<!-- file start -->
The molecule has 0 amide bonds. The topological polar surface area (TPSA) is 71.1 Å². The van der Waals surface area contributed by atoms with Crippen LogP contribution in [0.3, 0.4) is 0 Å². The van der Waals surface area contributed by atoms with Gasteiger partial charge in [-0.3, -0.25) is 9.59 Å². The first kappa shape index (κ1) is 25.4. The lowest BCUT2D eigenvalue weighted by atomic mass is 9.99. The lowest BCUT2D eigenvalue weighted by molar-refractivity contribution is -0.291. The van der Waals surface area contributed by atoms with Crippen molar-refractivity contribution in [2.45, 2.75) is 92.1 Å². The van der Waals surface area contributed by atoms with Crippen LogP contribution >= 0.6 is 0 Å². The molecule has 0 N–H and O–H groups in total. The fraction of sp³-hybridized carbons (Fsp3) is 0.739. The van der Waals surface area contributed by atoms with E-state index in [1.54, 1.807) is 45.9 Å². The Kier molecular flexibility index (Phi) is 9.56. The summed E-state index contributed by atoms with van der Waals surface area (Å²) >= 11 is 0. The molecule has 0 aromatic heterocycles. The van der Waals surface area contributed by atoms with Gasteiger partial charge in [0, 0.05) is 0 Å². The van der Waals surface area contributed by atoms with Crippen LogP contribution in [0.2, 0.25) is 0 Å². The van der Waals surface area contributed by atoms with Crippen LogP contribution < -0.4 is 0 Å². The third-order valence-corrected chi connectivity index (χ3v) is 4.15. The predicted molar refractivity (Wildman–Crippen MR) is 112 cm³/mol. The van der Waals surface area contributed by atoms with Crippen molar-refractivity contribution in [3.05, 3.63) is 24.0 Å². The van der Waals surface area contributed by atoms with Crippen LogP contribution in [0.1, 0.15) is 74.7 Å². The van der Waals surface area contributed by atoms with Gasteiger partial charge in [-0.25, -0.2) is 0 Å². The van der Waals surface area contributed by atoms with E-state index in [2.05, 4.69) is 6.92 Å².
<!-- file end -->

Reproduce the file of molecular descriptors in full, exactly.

The molecule has 0 amide bonds. The topological polar surface area (TPSA) is 71.1 Å². The van der Waals surface area contributed by atoms with Crippen LogP contribution in [0.3, 0.4) is 0 Å². The van der Waals surface area contributed by atoms with Gasteiger partial charge in [-0.3, -0.25) is 9.59 Å². The first kappa shape index (κ1) is 25.4. The lowest BCUT2D eigenvalue weighted by atomic mass is 9.99. The lowest BCUT2D eigenvalue weighted by molar-refractivity contribution is -0.291. The van der Waals surface area contributed by atoms with Crippen molar-refractivity contribution in [2.45, 2.75) is 92.1 Å². The van der Waals surface area contributed by atoms with Crippen LogP contribution >= 0.6 is 0 Å². The molecule has 0 N–H and O–H groups in total. The fraction of sp³-hybridized carbons (Fsp3) is 0.739. The van der Waals surface area contributed by atoms with E-state index in [1.54, 1.807) is 45.9 Å². The Kier molecular flexibility index (Phi) is 9.56. The summed E-state index contributed by atoms with van der Waals surface area (Å²) >= 11 is 0. The molecule has 0 aromatic heterocycles. The van der Waals surface area contributed by atoms with Gasteiger partial charge in [0, 0.05) is 0 Å². The van der Waals surface area contributed by atoms with Crippen LogP contribution in [0.2, 0.25) is 0 Å². The van der Waals surface area contributed by atoms with Crippen LogP contribution < -0.4 is 0 Å². The third-order valence-corrected chi connectivity index (χ3v) is 4.15. The predicted molar refractivity (Wildman–Crippen MR) is 112 cm³/mol. The van der Waals surface area contributed by atoms with Crippen molar-refractivity contribution in [3.05, 3.63) is 24.0 Å². The van der Waals surface area contributed by atoms with Crippen LogP contribution in [0.1, 0.15) is 74.7 Å². The van der Waals surface area contributed by atoms with Gasteiger partial charge in [-0.25, -0.2) is 0 Å². The van der Waals surface area contributed by atoms with E-state index in [2.05, 4.69) is 6.92 Å².